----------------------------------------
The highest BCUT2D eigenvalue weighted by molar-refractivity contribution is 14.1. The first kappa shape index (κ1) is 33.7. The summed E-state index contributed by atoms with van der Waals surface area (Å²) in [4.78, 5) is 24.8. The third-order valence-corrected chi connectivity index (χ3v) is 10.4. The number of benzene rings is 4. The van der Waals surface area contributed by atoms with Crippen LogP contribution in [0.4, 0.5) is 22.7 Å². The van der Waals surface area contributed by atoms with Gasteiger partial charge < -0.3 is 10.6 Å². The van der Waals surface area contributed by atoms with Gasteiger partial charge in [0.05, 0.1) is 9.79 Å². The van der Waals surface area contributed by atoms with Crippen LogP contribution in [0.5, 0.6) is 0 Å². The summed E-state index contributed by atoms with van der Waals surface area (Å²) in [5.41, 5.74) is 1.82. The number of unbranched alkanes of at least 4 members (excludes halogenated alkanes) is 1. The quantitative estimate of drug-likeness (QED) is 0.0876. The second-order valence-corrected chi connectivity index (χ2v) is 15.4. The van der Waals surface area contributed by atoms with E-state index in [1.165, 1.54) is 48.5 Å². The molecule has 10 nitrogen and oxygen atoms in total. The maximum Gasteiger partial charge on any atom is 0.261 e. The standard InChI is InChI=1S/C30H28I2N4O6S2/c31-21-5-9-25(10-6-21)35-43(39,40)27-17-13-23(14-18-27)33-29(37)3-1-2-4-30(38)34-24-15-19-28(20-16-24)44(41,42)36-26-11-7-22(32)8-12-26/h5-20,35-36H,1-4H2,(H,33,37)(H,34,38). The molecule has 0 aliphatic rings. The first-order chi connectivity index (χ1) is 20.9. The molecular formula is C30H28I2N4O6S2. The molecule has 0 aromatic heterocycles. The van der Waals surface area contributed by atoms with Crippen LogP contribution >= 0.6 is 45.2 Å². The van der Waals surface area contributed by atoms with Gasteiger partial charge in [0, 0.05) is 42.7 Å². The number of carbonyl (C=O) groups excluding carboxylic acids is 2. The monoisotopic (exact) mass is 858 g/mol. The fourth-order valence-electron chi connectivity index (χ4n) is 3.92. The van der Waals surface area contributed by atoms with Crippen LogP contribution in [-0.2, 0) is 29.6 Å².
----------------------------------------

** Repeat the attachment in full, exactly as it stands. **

The highest BCUT2D eigenvalue weighted by molar-refractivity contribution is 14.1. The first kappa shape index (κ1) is 33.7. The summed E-state index contributed by atoms with van der Waals surface area (Å²) in [4.78, 5) is 24.8. The third-order valence-corrected chi connectivity index (χ3v) is 10.4. The number of benzene rings is 4. The van der Waals surface area contributed by atoms with Crippen LogP contribution in [0.4, 0.5) is 22.7 Å². The van der Waals surface area contributed by atoms with Gasteiger partial charge < -0.3 is 10.6 Å². The van der Waals surface area contributed by atoms with Gasteiger partial charge in [0.05, 0.1) is 9.79 Å². The van der Waals surface area contributed by atoms with Crippen LogP contribution in [0.5, 0.6) is 0 Å². The summed E-state index contributed by atoms with van der Waals surface area (Å²) in [5.41, 5.74) is 1.82. The number of unbranched alkanes of at least 4 members (excludes halogenated alkanes) is 1. The quantitative estimate of drug-likeness (QED) is 0.0876. The second-order valence-corrected chi connectivity index (χ2v) is 15.4. The van der Waals surface area contributed by atoms with E-state index in [1.165, 1.54) is 48.5 Å². The molecule has 10 nitrogen and oxygen atoms in total. The maximum Gasteiger partial charge on any atom is 0.261 e. The standard InChI is InChI=1S/C30H28I2N4O6S2/c31-21-5-9-25(10-6-21)35-43(39,40)27-17-13-23(14-18-27)33-29(37)3-1-2-4-30(38)34-24-15-19-28(20-16-24)44(41,42)36-26-11-7-22(32)8-12-26/h5-20,35-36H,1-4H2,(H,33,37)(H,34,38). The molecule has 0 aliphatic rings. The first-order chi connectivity index (χ1) is 20.9. The molecular formula is C30H28I2N4O6S2. The molecule has 0 aromatic heterocycles. The van der Waals surface area contributed by atoms with Crippen LogP contribution >= 0.6 is 45.2 Å². The van der Waals surface area contributed by atoms with Gasteiger partial charge in [0, 0.05) is 42.7 Å². The number of carbonyl (C=O) groups excluding carboxylic acids is 2. The monoisotopic (exact) mass is 858 g/mol. The fourth-order valence-electron chi connectivity index (χ4n) is 3.92. The van der Waals surface area contributed by atoms with Crippen LogP contribution in [-0.2, 0) is 29.6 Å².